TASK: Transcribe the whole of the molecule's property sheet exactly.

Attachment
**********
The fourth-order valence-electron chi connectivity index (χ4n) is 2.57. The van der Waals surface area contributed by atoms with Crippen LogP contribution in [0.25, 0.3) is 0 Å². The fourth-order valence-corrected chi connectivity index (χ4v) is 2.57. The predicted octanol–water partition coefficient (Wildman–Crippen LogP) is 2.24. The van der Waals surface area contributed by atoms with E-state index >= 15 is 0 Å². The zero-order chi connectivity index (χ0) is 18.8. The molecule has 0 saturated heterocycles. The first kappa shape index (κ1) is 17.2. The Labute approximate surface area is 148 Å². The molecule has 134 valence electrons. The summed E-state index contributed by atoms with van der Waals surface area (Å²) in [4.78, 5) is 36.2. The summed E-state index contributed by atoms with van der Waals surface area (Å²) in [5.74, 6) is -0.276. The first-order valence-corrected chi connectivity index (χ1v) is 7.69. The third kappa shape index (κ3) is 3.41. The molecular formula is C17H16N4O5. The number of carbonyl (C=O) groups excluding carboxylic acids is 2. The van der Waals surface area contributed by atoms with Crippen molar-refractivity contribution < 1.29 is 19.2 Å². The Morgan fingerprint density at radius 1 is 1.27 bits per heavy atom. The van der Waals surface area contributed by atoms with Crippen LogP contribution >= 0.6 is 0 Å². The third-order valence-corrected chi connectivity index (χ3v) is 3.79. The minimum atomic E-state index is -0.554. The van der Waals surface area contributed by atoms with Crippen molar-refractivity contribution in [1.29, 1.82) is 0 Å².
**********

The fourth-order valence-electron chi connectivity index (χ4n) is 2.57. The van der Waals surface area contributed by atoms with Crippen LogP contribution in [0.25, 0.3) is 0 Å². The fourth-order valence-corrected chi connectivity index (χ4v) is 2.57. The predicted octanol–water partition coefficient (Wildman–Crippen LogP) is 2.24. The van der Waals surface area contributed by atoms with E-state index >= 15 is 0 Å². The zero-order chi connectivity index (χ0) is 18.8. The molecule has 0 saturated heterocycles. The first kappa shape index (κ1) is 17.2. The Labute approximate surface area is 148 Å². The molecule has 134 valence electrons. The summed E-state index contributed by atoms with van der Waals surface area (Å²) in [4.78, 5) is 36.2. The summed E-state index contributed by atoms with van der Waals surface area (Å²) in [5.74, 6) is -0.276. The first-order valence-corrected chi connectivity index (χ1v) is 7.69. The third kappa shape index (κ3) is 3.41. The molecular formula is C17H16N4O5. The number of carbonyl (C=O) groups excluding carboxylic acids is 2. The van der Waals surface area contributed by atoms with Crippen molar-refractivity contribution < 1.29 is 19.2 Å². The Morgan fingerprint density at radius 1 is 1.27 bits per heavy atom. The van der Waals surface area contributed by atoms with Crippen LogP contribution >= 0.6 is 0 Å². The third-order valence-corrected chi connectivity index (χ3v) is 3.79. The minimum atomic E-state index is -0.554. The van der Waals surface area contributed by atoms with Crippen molar-refractivity contribution in [1.29, 1.82) is 0 Å².